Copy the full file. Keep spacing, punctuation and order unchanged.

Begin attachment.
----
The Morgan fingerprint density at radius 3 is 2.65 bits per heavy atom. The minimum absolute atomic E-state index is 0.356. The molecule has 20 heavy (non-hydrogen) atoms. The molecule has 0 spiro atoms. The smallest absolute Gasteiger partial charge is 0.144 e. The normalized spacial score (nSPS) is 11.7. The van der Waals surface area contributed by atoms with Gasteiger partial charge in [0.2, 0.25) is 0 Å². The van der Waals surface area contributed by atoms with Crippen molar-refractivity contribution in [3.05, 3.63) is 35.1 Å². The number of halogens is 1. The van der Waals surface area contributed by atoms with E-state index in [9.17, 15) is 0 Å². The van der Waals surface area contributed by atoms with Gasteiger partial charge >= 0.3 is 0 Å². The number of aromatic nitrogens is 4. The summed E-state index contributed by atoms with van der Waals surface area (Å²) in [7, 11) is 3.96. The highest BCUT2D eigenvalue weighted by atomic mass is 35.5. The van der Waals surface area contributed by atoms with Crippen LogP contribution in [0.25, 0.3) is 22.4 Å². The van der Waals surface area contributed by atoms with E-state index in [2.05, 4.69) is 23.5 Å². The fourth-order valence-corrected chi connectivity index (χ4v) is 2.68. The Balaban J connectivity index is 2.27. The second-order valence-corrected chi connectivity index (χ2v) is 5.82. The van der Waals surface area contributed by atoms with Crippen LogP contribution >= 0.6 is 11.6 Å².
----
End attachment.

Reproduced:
The Morgan fingerprint density at radius 3 is 2.65 bits per heavy atom. The minimum absolute atomic E-state index is 0.356. The molecule has 20 heavy (non-hydrogen) atoms. The molecule has 0 spiro atoms. The smallest absolute Gasteiger partial charge is 0.144 e. The normalized spacial score (nSPS) is 11.7. The van der Waals surface area contributed by atoms with Gasteiger partial charge in [0.2, 0.25) is 0 Å². The van der Waals surface area contributed by atoms with Crippen molar-refractivity contribution in [3.05, 3.63) is 35.1 Å². The number of halogens is 1. The van der Waals surface area contributed by atoms with E-state index in [9.17, 15) is 0 Å². The van der Waals surface area contributed by atoms with Gasteiger partial charge >= 0.3 is 0 Å². The number of aromatic nitrogens is 4. The summed E-state index contributed by atoms with van der Waals surface area (Å²) in [7, 11) is 3.96. The highest BCUT2D eigenvalue weighted by atomic mass is 35.5. The van der Waals surface area contributed by atoms with Crippen LogP contribution in [0.25, 0.3) is 22.4 Å². The van der Waals surface area contributed by atoms with E-state index in [2.05, 4.69) is 23.5 Å². The fourth-order valence-corrected chi connectivity index (χ4v) is 2.68. The Balaban J connectivity index is 2.27. The second-order valence-corrected chi connectivity index (χ2v) is 5.82. The van der Waals surface area contributed by atoms with Crippen LogP contribution >= 0.6 is 11.6 Å².